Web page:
#17 Many Americans are not even using most of their student loan money to pay for college.  Instead, many are using much of that money to pay bills or stock the fridge

Take Ray Selent, a 30-year-old former retail clerk in Fort Lauderdale, Fla. He was unemployed in 2012 when he enrolled as a part-time student at Broward County’s community college. That allowed him to borrow thousands of dollars to pay rent to his mother, cover his cellphone bill and catch the occasional movie.



Tommie Matherne, a 32-year-old married father of five in Billings, Mont., has been going to school since 2010, when he realized the $10 an hour he was making as a mall security guard wasn’t covering his family’s expenses. He uses roughly $2,000 in student loans each year to stock his fridge and catch up on bills. His wife is a stay-at-home mother who also gets loans to take online courses.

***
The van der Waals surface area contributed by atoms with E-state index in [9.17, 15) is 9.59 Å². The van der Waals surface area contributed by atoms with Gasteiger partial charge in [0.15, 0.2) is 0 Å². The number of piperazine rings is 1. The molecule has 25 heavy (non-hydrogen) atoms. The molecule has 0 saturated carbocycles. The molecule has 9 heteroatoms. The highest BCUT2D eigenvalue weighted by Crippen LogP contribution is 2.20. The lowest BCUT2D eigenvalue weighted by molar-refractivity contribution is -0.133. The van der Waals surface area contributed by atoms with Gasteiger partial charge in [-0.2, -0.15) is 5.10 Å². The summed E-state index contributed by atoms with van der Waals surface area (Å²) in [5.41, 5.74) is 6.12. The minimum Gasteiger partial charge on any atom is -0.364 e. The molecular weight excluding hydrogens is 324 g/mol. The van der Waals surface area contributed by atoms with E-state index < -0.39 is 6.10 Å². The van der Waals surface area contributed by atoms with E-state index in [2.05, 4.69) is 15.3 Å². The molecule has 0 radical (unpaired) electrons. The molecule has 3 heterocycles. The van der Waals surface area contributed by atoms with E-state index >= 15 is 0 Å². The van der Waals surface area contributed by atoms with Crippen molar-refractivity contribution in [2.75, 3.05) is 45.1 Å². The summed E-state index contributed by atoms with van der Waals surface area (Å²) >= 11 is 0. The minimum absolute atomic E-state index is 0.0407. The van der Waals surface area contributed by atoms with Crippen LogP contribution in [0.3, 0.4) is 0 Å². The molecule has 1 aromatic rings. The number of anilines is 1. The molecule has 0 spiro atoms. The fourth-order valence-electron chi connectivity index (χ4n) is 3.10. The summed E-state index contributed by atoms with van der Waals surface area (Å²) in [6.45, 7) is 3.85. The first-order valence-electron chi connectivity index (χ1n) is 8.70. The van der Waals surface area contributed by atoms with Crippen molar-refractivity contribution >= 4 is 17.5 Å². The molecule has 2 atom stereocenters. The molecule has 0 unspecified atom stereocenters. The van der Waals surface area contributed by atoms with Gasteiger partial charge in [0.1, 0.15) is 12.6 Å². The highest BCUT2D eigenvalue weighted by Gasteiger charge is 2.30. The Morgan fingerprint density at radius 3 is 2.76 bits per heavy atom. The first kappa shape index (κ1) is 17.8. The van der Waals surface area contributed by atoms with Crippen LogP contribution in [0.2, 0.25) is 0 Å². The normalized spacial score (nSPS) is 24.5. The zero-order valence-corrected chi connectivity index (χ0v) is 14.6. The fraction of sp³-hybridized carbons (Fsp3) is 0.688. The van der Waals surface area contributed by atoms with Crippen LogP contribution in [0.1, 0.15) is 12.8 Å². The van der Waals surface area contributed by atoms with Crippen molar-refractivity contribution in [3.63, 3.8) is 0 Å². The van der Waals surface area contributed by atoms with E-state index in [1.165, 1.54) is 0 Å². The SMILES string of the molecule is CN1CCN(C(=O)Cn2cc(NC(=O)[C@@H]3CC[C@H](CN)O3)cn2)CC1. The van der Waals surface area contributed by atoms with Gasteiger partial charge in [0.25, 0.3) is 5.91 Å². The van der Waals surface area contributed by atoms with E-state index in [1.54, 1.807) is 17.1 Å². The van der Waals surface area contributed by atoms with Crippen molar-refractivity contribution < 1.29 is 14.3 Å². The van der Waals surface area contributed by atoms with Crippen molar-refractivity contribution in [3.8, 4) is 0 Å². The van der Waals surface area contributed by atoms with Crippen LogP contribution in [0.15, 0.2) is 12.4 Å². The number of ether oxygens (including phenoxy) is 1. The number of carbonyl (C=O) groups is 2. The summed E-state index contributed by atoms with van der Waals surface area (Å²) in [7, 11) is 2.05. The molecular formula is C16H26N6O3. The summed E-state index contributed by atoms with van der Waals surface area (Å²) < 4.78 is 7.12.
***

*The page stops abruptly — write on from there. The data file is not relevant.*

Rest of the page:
We’ve been taking whatever we can for student loans every year, taking whatever we have left over and using it to stock up the freezer just so we have a couple extra months where we don’t have to worry about food,” says Mr. Matherne, who owes $51,600 in federal loans.


Some students end up going deeper into debt. Early last year, when Denna Merritt lost her long-term unemployment benefits, the 49-year-old Indianapolis woman enrolled part-time at the Art Institute of Pittsburgh’s online program, aiming for a degree in graphic design. She took out $15,000 in federal loans, $2,800 of which went to catch up on unpaid bills, including utilities, health-insurance premiums and cable.


“Obviously, it’s better not to use it that way if you can help it, because you’re just going to owe that much more later,” says Ms. Merritt, a former bookkeeper.

#18 Only 28 percent of Americans know that the U.S. government can garnish wages and withhold tax refunds if student loan debts are not repaid.